The Queen’s Exiles
An enthralling, swashbuckling adventure and romance, The Queen’s Exiles is the latest in Barbara Kyle’s Thornleigh Saga. The action begins on the first page, sweeping the reader into the intrigues of Elizabethan buccaneers as they confront the Spanish on the high seas and in the Netherlands. The heroine, Scotswoman Fenella Craig Doorn, runs her own shipping business on the island of Sark. After an encounter with the handsome and dashing Adam Thornleigh, whom she has met once before, she finds herself returning to Holland after many years. There Fenella and Adam, even as they fall in love, become entwined in the troubles of the Dutch people as they revolt against the Spanish occupation.
According to the novel, the Spanish incarnate all that is evil; children are disemboweled in the streets and the devout, elderly Duke of Alba spends his nights at a notorious brothel. In the meantime, Fenella discovers that her husband Claes Doorn is still alive and has joined the resistance, which adds to her own peril. Adam must deal with his Catholic wife, Frances, who to his horror is bringing up his children as papists, even as she plots Adam’s death. Determined to remove his children from Frances’ influence, Adam risks all, even if it means losing the hope of a life with the woman he loves.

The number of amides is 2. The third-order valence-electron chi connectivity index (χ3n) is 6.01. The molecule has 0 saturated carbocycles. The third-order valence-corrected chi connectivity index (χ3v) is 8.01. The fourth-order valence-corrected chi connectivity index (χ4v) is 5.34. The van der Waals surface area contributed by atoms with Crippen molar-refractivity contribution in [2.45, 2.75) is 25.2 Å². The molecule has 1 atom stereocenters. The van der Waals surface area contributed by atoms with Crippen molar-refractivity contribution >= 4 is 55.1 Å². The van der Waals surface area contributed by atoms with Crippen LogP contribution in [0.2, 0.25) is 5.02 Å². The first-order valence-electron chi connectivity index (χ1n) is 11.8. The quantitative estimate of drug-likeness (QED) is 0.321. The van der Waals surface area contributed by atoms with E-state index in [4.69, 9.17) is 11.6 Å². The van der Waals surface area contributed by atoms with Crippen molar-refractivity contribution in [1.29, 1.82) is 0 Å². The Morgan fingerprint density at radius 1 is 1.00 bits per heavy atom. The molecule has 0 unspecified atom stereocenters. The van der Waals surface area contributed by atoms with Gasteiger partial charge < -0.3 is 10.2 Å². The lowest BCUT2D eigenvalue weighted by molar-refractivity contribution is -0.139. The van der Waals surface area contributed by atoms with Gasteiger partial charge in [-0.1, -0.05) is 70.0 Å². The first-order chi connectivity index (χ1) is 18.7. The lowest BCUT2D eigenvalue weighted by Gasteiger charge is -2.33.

I enjoyed the book but was disappointed by the black-and-white approach to the religious squabbles of the 16th century. By portraying all the Protestants as good and all the Catholics as bad, the nuances of character development are lost. Nevertheless, Kyle is a skilled storyteller and leads the reader down many twists and turns so the outcome does not fail to surprise.